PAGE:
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COP26 hooks and misses for Africa. Looking ahead to COP27

There was a lot of expectation as the world gathered in Glasgow for COP26 for leaders to agree to a step change in the pace and scale of climate action. While we didn’t get the step-change, and the text agreed is far from perfect, the world is making a step in the right direction. Read agreement



There was a lot of expectation as the world gathered in Glasgow for COP26 for leaders to agree to a step change in the pace and scale of climate action. While we didn’t get the step-change, and the text agreed is far from perfect, the world is making a step in the right direction. Read agreement 

For Africa, COP26 presented a platform for over 25 African leaders who spoke in Glasgow to demand for climate justice. Despite calls for climate finance, funding for adaptation, and drastic emission cuts from rich nations, few of these requests featured in the final text of the agreement.
 
COP26 misses included backtracking from rich nations on climate financing as they failed to meet their pledge to pay $100 billion a year by 2020 to poor countries. This expectation is extended to be reached by 2023, a target likely to be missed.  African negotiators wanted $1.3 trillion to cope with the challenges of climate change and adaptation.
 
African delegates expressed disappointment on the outcome around loss and damage - which is distinct from the $1.3 trillion climate financing ask. Funding for damage caused by climate change in Africa is still insufficient. While experts estimate that the damage already caused by climate change across Africa could go into the trillions of dollars, the final deal excludes specific funding for this. Instead, the deal outlines plans to fund the Santiago network, a body that aims to build technical expertise on dealing with loss and damage.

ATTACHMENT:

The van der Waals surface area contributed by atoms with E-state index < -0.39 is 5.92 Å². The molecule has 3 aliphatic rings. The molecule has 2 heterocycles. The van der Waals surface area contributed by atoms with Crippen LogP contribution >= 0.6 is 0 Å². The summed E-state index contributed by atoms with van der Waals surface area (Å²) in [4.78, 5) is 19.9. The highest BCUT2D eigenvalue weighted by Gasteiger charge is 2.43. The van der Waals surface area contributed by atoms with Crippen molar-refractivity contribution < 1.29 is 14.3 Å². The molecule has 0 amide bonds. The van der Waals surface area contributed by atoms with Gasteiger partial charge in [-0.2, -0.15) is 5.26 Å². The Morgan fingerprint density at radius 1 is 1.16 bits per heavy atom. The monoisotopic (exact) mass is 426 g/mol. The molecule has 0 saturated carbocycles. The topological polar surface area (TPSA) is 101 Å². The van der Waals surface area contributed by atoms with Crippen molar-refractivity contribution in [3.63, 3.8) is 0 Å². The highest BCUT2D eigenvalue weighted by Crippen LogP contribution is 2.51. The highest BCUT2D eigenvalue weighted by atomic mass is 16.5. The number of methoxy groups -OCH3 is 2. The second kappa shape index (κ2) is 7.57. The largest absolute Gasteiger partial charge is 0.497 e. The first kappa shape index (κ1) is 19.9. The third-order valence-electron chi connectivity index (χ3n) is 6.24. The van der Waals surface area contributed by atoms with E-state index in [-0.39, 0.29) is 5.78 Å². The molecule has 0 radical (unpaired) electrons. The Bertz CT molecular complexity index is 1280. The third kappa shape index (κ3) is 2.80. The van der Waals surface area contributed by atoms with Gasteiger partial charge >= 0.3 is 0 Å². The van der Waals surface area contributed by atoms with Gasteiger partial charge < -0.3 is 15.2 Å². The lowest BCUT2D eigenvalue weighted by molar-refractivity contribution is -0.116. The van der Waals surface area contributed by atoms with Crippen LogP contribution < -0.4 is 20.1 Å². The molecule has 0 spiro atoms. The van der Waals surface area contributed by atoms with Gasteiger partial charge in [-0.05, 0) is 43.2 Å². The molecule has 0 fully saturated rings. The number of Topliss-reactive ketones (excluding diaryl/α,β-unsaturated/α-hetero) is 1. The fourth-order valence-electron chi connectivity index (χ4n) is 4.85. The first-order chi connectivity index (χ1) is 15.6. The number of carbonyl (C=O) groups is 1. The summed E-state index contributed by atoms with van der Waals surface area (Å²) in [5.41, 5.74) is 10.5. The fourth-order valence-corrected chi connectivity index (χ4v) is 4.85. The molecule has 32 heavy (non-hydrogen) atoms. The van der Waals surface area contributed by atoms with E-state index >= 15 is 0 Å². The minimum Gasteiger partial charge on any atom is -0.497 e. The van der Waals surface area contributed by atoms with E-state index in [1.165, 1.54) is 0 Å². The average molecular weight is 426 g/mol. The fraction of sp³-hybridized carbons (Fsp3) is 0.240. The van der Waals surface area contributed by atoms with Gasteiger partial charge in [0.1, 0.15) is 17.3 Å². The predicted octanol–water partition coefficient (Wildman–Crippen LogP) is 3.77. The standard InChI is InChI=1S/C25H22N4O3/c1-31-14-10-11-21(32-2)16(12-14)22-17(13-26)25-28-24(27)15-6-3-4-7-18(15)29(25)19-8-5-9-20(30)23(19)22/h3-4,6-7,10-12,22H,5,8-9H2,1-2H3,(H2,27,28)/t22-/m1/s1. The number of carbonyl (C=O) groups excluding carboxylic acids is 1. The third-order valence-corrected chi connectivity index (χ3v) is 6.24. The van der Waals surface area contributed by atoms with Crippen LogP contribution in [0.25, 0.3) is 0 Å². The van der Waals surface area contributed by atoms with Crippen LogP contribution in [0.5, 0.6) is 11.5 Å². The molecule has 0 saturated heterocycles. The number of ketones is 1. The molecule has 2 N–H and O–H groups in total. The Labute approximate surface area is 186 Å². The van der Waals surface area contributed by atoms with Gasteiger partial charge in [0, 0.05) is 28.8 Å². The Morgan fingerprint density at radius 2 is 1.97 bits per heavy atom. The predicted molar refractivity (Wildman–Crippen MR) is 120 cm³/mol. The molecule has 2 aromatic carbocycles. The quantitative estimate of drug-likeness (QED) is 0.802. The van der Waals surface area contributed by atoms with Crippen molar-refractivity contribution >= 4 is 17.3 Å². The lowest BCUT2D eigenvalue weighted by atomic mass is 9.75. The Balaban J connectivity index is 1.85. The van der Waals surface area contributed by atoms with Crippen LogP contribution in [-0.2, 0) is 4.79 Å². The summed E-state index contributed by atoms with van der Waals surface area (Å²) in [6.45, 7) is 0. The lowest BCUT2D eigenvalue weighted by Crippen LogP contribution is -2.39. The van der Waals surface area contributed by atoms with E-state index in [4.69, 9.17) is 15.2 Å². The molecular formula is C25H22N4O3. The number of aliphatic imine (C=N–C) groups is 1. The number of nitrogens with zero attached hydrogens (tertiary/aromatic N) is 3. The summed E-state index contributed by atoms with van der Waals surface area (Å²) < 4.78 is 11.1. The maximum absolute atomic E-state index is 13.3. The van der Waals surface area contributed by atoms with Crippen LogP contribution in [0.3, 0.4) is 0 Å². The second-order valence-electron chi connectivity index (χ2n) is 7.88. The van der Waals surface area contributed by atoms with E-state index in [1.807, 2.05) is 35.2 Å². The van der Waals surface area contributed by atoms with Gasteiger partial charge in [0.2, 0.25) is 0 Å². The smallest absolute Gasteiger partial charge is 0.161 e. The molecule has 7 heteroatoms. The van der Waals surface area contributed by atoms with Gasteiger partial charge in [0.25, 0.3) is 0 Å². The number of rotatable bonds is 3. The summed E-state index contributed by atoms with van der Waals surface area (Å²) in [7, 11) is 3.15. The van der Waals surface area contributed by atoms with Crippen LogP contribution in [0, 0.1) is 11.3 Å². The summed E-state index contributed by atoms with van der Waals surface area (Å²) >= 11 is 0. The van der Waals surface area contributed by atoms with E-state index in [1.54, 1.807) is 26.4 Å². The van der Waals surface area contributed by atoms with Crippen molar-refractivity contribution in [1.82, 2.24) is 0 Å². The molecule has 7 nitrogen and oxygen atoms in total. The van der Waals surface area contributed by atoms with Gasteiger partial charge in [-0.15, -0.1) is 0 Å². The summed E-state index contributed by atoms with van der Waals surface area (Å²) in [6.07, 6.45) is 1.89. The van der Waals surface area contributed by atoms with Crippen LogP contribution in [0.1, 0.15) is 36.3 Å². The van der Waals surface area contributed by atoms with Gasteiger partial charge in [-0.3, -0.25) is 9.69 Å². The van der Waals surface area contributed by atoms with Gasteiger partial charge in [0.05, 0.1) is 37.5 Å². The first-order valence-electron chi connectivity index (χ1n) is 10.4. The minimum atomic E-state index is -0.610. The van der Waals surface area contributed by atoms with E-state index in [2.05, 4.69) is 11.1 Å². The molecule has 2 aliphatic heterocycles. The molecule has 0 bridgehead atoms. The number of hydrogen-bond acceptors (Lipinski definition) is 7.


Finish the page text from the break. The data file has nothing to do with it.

There is general disappointment on the watering-down of the language on coal from phase-out to phase-down. WWF emphasizes that strong  language, deadlines and ways to operationalize are needed if we are to achieve the needed transition away from all fossil fuels. Countries know there will be no resolution of the climate crisis unless we see deep decarbonization in every sector, concrete actions to stop nature loss, and scaled up restoration.
 
However, all is not lost. Governments had to make progress in resolving three major gaps: a gap in targets to reduce emissions, a gap in rules to deliver and monitor progress, and a gap in financing the climate action needed to put the world on a pathway to a safer future.
 
There are significant hooks in the text for countries to increase short-term climate ambition and to implement binding climate policies. 
 
COP26 marks the first time that fossil fuel subsidies are mentioned in an approved decision text as well as the recognition of the need to ramp up investments in clean energy while ensuring a just transition.
 
The final text recognizes the critical role of nature in achieving the 1.5°C goal, encourages governments to incorporate nature into their national climate plans, and establishes an annual ocean dialogue for ocean-based mitigation and adaptation action.
 
The text also recognized the role that the Marrakesh Partnership has had in raising the momentum for increased climate action by non-state actors (cities, sub-national governments, financial institutions and businesses) who have shown that this is not only possible, but desirable. 
 
Something that also emerged clearly was citizens' demand for credibility, with the UN Secretary General António Guterres establishing a High-Level Expert Group to give clarity to corporate emission reduction claims.
 
Some African countries got financial pledges at COP26 that included South Africa, one of the top coal producers in the world, receiving $8.5 billion to transition to renewable energy.
 
Congo Basin similarly received a pledge of $1.5 billion to protect, restore and deliver sustainable management for forests, which is home to the second largest tropical forest in the world and absorbs 4% of global carbon emissions annually. This is part of the wider deal by 100 nations to halt and reverse deforestation by 2030.
 
The agreement at COP26 has been hailed as a ‘fragile win,’ with a lot still to be done. The tide has already turned and focus is now on COP27 that will be held in Africa.
 
WWF Africa emphasizes the contribution that nature-based solutions have in increasing the resilience of the most vulnerable and meeting the Sustainable Development Goals. Indigenous People and Local Communities should be at the front and centre leading on this agenda. This and much more needs to be taken-up at COP27 in Sharm El Sheikh, Egypt.
 
Dr. Yasmine Fouad, Egypt's Environment Minister addressing delegates at COP26 African Pavilion in Glasgow

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